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Coastal observatories are critical windows on the marine environment

Sustained observations of the coastal ocean and atmosphere are critical for both understanding the marine environment and its role in our weather, climate, and coastal resources.  With 50 percent of the earth’s population living within a hundred miles of a coast; severe beach erosion, storm impacts, spills, coastal development, nearshore fisheries, harmful algal blooms, and the changing marine weather are all important societal issues that require sustained observations and research.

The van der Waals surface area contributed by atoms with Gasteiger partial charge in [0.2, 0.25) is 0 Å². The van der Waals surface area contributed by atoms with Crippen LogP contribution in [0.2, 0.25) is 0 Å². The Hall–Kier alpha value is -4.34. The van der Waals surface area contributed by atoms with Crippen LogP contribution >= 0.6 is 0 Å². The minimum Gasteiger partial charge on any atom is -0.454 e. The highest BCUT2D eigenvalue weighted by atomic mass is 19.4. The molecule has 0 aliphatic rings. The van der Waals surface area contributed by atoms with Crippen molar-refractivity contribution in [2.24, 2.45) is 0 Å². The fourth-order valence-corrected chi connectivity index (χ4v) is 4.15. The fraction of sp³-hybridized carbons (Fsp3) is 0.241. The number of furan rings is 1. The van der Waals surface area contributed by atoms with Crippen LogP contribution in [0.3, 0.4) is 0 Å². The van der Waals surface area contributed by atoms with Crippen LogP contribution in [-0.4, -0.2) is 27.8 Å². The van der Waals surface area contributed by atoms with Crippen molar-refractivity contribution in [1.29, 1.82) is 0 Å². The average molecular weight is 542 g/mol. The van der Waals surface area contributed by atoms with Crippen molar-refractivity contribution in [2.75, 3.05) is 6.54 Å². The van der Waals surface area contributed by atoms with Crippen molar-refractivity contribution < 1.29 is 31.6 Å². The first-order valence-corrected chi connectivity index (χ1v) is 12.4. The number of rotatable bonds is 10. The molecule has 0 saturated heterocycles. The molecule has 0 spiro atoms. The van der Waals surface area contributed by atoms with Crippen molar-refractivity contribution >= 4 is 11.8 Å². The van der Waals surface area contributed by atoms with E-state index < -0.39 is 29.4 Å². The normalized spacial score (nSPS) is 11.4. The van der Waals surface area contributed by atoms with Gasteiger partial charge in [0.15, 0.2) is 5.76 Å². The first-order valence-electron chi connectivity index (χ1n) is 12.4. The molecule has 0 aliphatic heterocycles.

For example, coastal engineers and planners have been concerned with coastal protection, particularly in heavily populated areas where wave attack, set up, and shoreline erosion threaten coastal structures. Geologists have been struggling to understand how the astonishing variety of coastal geological features form and evolve in response to nearshore processes. Coastal meteorologists are only now beginning to investigate physical processes that are unique to the coastal environment, including the adjustment of the near-surface winds to extreme changes in the surface roughness, differential heating, and the creation of sea spray in the surf zone.

It is nearly impossible to understand these complex and dynamic processes that occur at the interfaces where the ocean meets the atmosphere and where it meets the shore without sustained observations.